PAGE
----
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Welcome to the website of Professor Farrokh Ayazi's research group in the School of Electrical and Computer Engineering at the Georgia Institute of Technology. Research in the Integrated MEMS Laboratory relates to the design, analysis, fabrication, and characterization of Micro and Nano Electro-Mechanical Systems (MEMS and NEMS), with a focus on high Q resonators and resonant gyroscopes. High Q resonators have applications in 'mixed-domain microsystems' such as gyroscopes and accelerometers, low jitter clocks, energy harvesters, biochemical sensors for health and environmental monitoring, as well as wireless communications. On the system side, the group specializes on advance interface circuits and architectures for MEMS and Sensors. 

The Integrated MEMS Laboratory (IMEMS) is a unit member of the Center for MEMS and Microsystems Technologies (CMMT) and of the Institute for Electronics and Nanotechnology at Georgia Tech. 

 

 

 

New Publication Alert
 

Precision wearable accelerometer contact microphones for longitudinal monitoring of mechano-acoustic cardiopulmonary signals

P. Gupta, M. J. Moghimi, Y. Jeong, D. Gupta, O. T. Inan, and F. Ayazi

npj Digit. Med. 3, 19 (2020). https://doi.org/10.1038/s41746-020-0225-7

Mechano-acoustic signals emanating from the heart and lungs contain valuable information about the cardiopulmonary system. Unobtrusive wearable sensors capable of monitoring these signals longitudinally can detect early pathological signatures and titrate care accordingly. Here, we present a wearable, hermetically-sealed high-precision vibration sensor that combines the characteristics of an accelerometer and a contact microphone to acquire wideband mechano-acoustic physiological signals, and enable simultaneous monitoring of multiple health factors associated with the cardiopulmonary system including heart and respiratory rate, heart sounds, lung sounds, and body motion and position of an individual. The encapsulated accelerometer contact microphone (ACM) utilizes nano-gap transducers to achieve extraordinary sensitivity in a wide bandwidth (DC-12 kHz) with high dynamic range. The sensors were used to obtain health factors of six control subjects with varying body mass index, and their feasibility in detection of weak mechano-acoustic signals such as pathological heart sounds and shallow breathing patterns is evaluated on patients with preexisting conditions.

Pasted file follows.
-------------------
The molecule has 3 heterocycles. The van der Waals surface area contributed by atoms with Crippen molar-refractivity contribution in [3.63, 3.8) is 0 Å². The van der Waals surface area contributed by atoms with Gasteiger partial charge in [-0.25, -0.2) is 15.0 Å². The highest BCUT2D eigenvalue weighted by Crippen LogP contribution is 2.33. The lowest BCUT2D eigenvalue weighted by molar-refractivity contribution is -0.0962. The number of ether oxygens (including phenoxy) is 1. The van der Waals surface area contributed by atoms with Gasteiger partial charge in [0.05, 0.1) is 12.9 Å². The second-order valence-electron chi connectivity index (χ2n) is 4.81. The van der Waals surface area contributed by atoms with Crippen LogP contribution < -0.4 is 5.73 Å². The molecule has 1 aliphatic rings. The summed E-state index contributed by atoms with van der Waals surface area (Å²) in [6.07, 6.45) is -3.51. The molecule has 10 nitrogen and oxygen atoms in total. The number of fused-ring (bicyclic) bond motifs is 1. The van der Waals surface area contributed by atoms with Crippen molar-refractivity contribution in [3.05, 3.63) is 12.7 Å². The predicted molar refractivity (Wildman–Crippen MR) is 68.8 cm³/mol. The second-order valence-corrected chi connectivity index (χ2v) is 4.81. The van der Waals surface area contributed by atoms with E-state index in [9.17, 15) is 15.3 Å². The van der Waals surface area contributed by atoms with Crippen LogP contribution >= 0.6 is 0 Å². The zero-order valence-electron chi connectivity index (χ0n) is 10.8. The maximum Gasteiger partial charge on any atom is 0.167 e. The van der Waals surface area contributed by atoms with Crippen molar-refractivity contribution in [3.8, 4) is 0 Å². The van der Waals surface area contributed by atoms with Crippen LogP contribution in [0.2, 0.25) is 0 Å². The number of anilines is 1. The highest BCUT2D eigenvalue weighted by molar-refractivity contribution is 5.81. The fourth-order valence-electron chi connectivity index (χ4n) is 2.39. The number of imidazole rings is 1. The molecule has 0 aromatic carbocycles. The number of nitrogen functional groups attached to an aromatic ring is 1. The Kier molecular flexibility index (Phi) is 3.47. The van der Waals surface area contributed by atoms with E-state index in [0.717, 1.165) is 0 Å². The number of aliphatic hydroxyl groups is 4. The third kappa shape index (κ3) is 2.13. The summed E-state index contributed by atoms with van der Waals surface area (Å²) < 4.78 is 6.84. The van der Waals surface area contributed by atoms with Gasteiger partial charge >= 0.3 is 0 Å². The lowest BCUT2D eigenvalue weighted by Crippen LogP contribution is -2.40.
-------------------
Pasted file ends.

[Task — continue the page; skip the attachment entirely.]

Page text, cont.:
Link to research article: npj Digital Medicine

Link to news coverage article: Georgia Tech Research Horizons